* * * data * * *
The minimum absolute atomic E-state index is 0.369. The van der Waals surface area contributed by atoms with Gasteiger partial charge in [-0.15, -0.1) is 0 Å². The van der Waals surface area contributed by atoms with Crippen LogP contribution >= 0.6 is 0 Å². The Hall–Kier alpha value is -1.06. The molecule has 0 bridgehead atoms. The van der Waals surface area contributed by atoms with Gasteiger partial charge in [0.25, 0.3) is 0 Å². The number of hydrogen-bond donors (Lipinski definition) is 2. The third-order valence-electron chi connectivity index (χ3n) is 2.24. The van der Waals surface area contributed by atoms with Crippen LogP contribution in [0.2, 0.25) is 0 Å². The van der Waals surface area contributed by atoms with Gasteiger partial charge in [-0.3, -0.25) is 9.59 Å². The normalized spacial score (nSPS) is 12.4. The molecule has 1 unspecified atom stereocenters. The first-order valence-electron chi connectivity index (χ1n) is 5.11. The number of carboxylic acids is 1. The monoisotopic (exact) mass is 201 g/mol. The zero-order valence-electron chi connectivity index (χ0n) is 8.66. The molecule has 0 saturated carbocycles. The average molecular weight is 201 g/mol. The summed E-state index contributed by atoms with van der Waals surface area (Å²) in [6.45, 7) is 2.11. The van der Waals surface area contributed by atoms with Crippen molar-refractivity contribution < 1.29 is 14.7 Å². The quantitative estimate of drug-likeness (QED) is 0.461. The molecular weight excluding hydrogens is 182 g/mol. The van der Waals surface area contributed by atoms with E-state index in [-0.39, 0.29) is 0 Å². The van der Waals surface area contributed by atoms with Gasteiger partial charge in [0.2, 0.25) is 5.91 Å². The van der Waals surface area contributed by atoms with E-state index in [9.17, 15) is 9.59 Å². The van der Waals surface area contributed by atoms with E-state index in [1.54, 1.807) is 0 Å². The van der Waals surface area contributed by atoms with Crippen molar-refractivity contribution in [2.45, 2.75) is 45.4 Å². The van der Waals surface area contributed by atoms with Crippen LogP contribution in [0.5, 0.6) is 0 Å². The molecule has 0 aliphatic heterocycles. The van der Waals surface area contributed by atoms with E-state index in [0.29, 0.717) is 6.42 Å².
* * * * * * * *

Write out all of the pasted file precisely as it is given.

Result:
The minimum absolute atomic E-state index is 0.369. The van der Waals surface area contributed by atoms with Gasteiger partial charge in [-0.15, -0.1) is 0 Å². The van der Waals surface area contributed by atoms with Crippen LogP contribution >= 0.6 is 0 Å². The Hall–Kier alpha value is -1.06. The molecule has 0 bridgehead atoms. The van der Waals surface area contributed by atoms with Gasteiger partial charge in [0.25, 0.3) is 0 Å². The number of hydrogen-bond donors (Lipinski definition) is 2. The third-order valence-electron chi connectivity index (χ3n) is 2.24. The van der Waals surface area contributed by atoms with Crippen LogP contribution in [0.2, 0.25) is 0 Å². The van der Waals surface area contributed by atoms with Gasteiger partial charge in [-0.3, -0.25) is 9.59 Å². The normalized spacial score (nSPS) is 12.4. The molecule has 1 unspecified atom stereocenters. The first-order valence-electron chi connectivity index (χ1n) is 5.11. The number of carboxylic acids is 1. The monoisotopic (exact) mass is 201 g/mol. The zero-order valence-electron chi connectivity index (χ0n) is 8.66. The molecule has 0 saturated carbocycles. The average molecular weight is 201 g/mol. The summed E-state index contributed by atoms with van der Waals surface area (Å²) in [6.45, 7) is 2.11. The van der Waals surface area contributed by atoms with Crippen molar-refractivity contribution < 1.29 is 14.7 Å². The quantitative estimate of drug-likeness (QED) is 0.461. The molecular weight excluding hydrogens is 182 g/mol. The van der Waals surface area contributed by atoms with E-state index in [-0.39, 0.29) is 0 Å². The van der Waals surface area contributed by atoms with Gasteiger partial charge in [0.2, 0.25) is 5.91 Å². The van der Waals surface area contributed by atoms with E-state index in [9.17, 15) is 9.59 Å². The van der Waals surface area contributed by atoms with E-state index in [1.54, 1.807) is 0 Å². The van der Waals surface area contributed by atoms with Crippen molar-refractivity contribution in [2.45, 2.75) is 45.4 Å². The van der Waals surface area contributed by atoms with Crippen LogP contribution in [0.5, 0.6) is 0 Å². The molecule has 0 aliphatic heterocycles. The van der Waals surface area contributed by atoms with E-state index in [0.29, 0.717) is 6.42 Å².